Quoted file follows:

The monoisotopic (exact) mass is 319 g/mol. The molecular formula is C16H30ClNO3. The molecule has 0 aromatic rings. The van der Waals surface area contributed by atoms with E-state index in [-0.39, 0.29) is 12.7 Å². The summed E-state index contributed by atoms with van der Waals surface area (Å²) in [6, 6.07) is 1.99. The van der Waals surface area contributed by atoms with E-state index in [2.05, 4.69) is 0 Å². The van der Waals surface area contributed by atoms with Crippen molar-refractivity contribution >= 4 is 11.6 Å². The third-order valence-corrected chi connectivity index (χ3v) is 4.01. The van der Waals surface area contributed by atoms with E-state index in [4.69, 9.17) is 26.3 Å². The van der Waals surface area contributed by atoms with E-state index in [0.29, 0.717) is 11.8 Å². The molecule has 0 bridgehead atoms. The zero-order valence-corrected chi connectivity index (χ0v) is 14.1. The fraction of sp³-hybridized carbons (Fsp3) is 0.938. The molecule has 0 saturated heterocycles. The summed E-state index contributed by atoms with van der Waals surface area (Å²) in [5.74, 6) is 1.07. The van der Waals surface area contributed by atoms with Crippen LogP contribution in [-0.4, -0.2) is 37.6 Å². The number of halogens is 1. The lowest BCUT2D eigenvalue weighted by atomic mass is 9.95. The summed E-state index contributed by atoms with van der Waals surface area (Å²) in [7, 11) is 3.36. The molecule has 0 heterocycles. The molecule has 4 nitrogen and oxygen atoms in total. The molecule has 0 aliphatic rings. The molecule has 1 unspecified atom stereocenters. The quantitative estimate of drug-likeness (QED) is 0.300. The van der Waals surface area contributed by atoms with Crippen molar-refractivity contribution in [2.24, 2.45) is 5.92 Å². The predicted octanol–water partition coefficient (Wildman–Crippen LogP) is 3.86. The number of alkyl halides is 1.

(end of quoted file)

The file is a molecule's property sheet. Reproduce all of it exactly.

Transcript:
The monoisotopic (exact) mass is 319 g/mol. The molecular formula is C16H30ClNO3. The molecule has 0 aromatic rings. The van der Waals surface area contributed by atoms with E-state index in [-0.39, 0.29) is 12.7 Å². The summed E-state index contributed by atoms with van der Waals surface area (Å²) in [6, 6.07) is 1.99. The van der Waals surface area contributed by atoms with E-state index in [2.05, 4.69) is 0 Å². The van der Waals surface area contributed by atoms with Crippen molar-refractivity contribution >= 4 is 11.6 Å². The third-order valence-corrected chi connectivity index (χ3v) is 4.01. The van der Waals surface area contributed by atoms with E-state index in [4.69, 9.17) is 26.3 Å². The van der Waals surface area contributed by atoms with E-state index in [0.29, 0.717) is 11.8 Å². The molecule has 0 bridgehead atoms. The zero-order valence-corrected chi connectivity index (χ0v) is 14.1. The fraction of sp³-hybridized carbons (Fsp3) is 0.938. The molecule has 0 saturated heterocycles. The summed E-state index contributed by atoms with van der Waals surface area (Å²) in [5.74, 6) is 1.07. The van der Waals surface area contributed by atoms with Crippen LogP contribution in [-0.4, -0.2) is 37.6 Å². The number of halogens is 1. The lowest BCUT2D eigenvalue weighted by atomic mass is 9.95. The summed E-state index contributed by atoms with van der Waals surface area (Å²) in [7, 11) is 3.36. The molecule has 0 heterocycles. The molecule has 4 nitrogen and oxygen atoms in total. The molecule has 0 aliphatic rings. The molecule has 1 unspecified atom stereocenters. The quantitative estimate of drug-likeness (QED) is 0.300. The van der Waals surface area contributed by atoms with Crippen molar-refractivity contribution in [2.24, 2.45) is 5.92 Å². The predicted octanol–water partition coefficient (Wildman–Crippen LogP) is 3.86. The number of alkyl halides is 1.